unveiled this last weekend a new model at the Carole Nash Motorcycle Live at the National Exhibition Center in Birmingham, named the Fury. The presentation of the flat-track styled bike based on the 500cc Electra has received some coverage in the press. It is worth remembering that the model name Fury has a long tradition in Royal Enfield. First came the Fury of 1959, an export model for the US based on a 500cc Bullet with a big head engine. It was Royal Enfield's answer to the BSA Gold Star and the Velocette Venom. It had an enlarged inlet port, raised compression, lighter flywheels and aluminum alloy barrel with cast liner. Power output topped 40bhp, which could have powered it to the "ton" (100mph). But Enfield was starting to run into trouble. Apparently only 191 Furies were made between 1959 and 1963. A few of them had 600cc engines. One of them sold in auction recently for over 6000 pounds.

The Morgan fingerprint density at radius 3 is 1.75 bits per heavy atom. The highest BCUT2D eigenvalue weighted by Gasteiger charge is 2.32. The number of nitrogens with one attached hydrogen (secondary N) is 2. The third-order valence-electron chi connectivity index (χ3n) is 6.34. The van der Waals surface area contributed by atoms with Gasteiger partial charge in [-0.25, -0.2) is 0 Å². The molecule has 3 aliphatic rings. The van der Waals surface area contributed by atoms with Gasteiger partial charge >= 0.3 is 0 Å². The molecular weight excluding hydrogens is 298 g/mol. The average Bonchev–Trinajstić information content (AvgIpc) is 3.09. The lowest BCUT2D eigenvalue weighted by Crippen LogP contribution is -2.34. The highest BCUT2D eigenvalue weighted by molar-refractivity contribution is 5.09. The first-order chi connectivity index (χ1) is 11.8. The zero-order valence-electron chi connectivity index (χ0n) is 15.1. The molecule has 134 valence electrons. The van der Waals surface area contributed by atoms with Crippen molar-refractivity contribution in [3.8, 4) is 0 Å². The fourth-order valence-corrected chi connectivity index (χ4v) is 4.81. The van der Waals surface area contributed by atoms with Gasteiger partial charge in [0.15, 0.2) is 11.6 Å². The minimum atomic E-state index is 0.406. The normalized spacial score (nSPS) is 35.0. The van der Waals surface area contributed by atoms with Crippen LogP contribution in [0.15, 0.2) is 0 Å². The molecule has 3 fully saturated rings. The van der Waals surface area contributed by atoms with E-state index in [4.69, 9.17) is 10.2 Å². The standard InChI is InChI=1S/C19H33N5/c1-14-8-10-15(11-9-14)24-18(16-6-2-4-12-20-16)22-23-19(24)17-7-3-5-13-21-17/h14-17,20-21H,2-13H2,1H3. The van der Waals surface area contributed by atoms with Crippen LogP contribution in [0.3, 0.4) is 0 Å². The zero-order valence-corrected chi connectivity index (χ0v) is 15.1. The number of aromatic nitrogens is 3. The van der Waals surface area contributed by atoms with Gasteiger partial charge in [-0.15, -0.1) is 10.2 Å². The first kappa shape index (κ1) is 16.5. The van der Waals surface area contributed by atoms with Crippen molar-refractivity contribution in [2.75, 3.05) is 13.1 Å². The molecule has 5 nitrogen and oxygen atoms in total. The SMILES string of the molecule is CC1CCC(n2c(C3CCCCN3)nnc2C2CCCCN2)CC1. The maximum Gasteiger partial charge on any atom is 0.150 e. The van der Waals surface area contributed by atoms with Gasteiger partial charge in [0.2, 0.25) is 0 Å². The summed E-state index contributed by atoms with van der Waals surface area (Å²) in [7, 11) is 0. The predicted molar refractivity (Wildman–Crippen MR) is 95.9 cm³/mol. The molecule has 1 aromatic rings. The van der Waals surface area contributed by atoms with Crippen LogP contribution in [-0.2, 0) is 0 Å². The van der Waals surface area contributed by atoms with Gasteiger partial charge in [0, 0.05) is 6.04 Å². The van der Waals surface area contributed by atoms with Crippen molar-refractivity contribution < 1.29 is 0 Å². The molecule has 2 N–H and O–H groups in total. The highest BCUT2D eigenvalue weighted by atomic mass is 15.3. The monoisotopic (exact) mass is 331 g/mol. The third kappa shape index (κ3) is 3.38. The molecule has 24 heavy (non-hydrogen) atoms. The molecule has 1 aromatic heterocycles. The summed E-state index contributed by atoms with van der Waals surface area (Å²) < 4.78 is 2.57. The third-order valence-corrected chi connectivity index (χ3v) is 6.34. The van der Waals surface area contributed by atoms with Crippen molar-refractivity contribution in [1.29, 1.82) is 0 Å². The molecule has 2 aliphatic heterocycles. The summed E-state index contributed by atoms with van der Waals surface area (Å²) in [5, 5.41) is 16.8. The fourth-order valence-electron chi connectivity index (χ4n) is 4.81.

ündapp KS 175. It was the first motorcycle with alloy wheels and disc brakes in India. It had electronic ignition and a five speed gearbox. It was built from complete knockdown kits imported from Germany after Zündapp closed its factory in 1984 and were assembled in a separate Enfield factory near Ranipet which concentrated on the manufacture of lightweight bikes. This was in response to the Escorts group assembling the Yamaha RD350 under the brand Rajdoot. The little Fury was a peppy bike, some Swedish tuners were able to get 35bhp out of the engine. A KS 175 piloted by Martin Hildebrandt won its category in the 1997 Iron Butt Rally, ahead of Honda Goldwings, BMW R1100's and other much larger bikes.